Francis Ford Coppola Presents George Lucas With Honorary Palme d’Or as the Iconic Directors Reflect on an ‘Association That Has Lasted a Lifetime’

George Lucas and Francis Ford Coppola reflected on their lifelong bond as the “Megalopolis” director presented the “Star Wars” visionary with Cannes Film Festival’s honorary Palme d’Or on Saturday night.

Before Lucas received the award, he was greeted in the theater by a several-minute standing ovation, during which he gave the crowd a thumbs-up and got a little teary-eyed. When Coppola came on stage, the two embraced and exchanged some private remarks.

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In his speech, Coppola recalled his first meeting with Lucas, who shadowed him on the set of his film “Finian’s Rainbow” in 1968.

“Pleased to have someone in my own generation, I suggested he come every day, but only on one condition: That he come up with a brilliant suggestion every day, which he consistently did. And with that began an association that has lasted a lifetime,” Coppola said. “And he went on and on, making film history, story history, business history and now history in France.”

Coppola also mentioned when Lucas was rejected by the owners of the “Flash Gordon” comic strip when he pitched a film adaptation. “He looked at me and he said, ‘Well, I’ll make my own movie, I’ll call it “Star Battles” or “Star Wars” or something.’ And so he did, and in the process risked everything he had to make it. Congratulations George, not only am I and your many friends proud of you, but the world is here, proud to honor you.”

Accepting the award, Lucas said, “I can’t thank all of you enough because I’m just a kid that grew up in a vineyard in Modesto, Calif., who makes movies in San Francisco with Francis.”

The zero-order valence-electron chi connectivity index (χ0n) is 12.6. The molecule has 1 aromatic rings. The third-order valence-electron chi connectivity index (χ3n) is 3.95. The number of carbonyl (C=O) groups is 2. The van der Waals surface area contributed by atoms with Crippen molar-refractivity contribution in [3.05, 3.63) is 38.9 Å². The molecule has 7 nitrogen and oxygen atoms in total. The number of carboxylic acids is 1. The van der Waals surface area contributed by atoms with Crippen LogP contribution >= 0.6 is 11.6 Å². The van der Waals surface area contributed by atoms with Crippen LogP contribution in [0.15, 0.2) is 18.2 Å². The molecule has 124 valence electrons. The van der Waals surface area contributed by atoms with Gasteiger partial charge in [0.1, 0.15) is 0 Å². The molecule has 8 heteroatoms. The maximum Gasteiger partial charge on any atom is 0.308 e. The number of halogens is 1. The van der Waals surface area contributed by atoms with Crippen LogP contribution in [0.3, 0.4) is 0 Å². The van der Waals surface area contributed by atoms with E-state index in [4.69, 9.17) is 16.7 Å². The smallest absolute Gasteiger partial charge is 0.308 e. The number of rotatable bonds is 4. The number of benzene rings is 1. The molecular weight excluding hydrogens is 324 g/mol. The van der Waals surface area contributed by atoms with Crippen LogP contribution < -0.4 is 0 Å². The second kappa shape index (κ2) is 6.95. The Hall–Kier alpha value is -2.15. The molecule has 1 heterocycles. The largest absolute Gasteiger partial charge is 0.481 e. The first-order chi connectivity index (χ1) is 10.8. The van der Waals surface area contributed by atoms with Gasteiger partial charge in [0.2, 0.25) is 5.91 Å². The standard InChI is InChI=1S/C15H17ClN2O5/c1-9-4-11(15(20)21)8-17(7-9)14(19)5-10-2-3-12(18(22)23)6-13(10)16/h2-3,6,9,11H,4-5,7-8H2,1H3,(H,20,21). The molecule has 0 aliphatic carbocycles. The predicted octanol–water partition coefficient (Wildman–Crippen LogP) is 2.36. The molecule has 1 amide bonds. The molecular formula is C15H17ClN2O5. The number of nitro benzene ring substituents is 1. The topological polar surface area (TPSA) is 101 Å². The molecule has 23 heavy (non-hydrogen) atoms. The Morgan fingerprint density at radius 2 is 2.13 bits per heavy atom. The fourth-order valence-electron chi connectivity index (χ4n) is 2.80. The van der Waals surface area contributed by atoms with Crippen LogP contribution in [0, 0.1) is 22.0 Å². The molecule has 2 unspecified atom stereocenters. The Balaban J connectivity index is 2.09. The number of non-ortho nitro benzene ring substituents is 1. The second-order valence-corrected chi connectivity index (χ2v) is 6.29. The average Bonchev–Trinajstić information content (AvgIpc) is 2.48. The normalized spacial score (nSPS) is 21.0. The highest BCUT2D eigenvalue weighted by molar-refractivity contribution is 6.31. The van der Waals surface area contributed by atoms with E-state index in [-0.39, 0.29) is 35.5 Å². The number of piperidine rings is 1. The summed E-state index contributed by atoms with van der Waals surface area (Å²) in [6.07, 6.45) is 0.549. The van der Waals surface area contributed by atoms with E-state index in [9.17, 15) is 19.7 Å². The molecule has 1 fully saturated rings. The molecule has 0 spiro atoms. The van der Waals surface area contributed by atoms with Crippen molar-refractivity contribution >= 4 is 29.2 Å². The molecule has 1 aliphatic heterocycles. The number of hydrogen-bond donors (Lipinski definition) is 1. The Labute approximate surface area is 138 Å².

Looking back on his nearly 60 years in the film industry, Lucas added that “it’s definitely a different world” now.

“I’ve actually never made a film in Hollywood as a director, so it’s a real honor to be here,” he concluded. “Thank you so much.”

Lucas and Coppola held hands as they walked across the stage to take photos together with the award, supporting each other in more ways than one.

At a conversation at the festival on Friday, Lucas reflected on some of the criticism he received of the first six “Star Wars” films over the years.

“They would say, ‘It’s all white men,’” Lucas said of the films’ critics. “Most of the people are aliens! The idea is you’re supposed to accept people for what they are, whether they’re big and furry or whether they’re green or whatever. The idea is all people are equal.”

The most recent “Indiana Jones” installment, “The Dial of Destiny,” premiered at Cannes last year, but Lucas did not attend the festival, making his appearance at the 77th edition even more special. Beyond Coppola, Lucas joins a number of auteurs on the Croisette this year, including Paul Schrader, who brought his Vietnam drama “Oh, Canada” to the fest, and David Cronenberg, who premiered his latest film “The Shrouds.”

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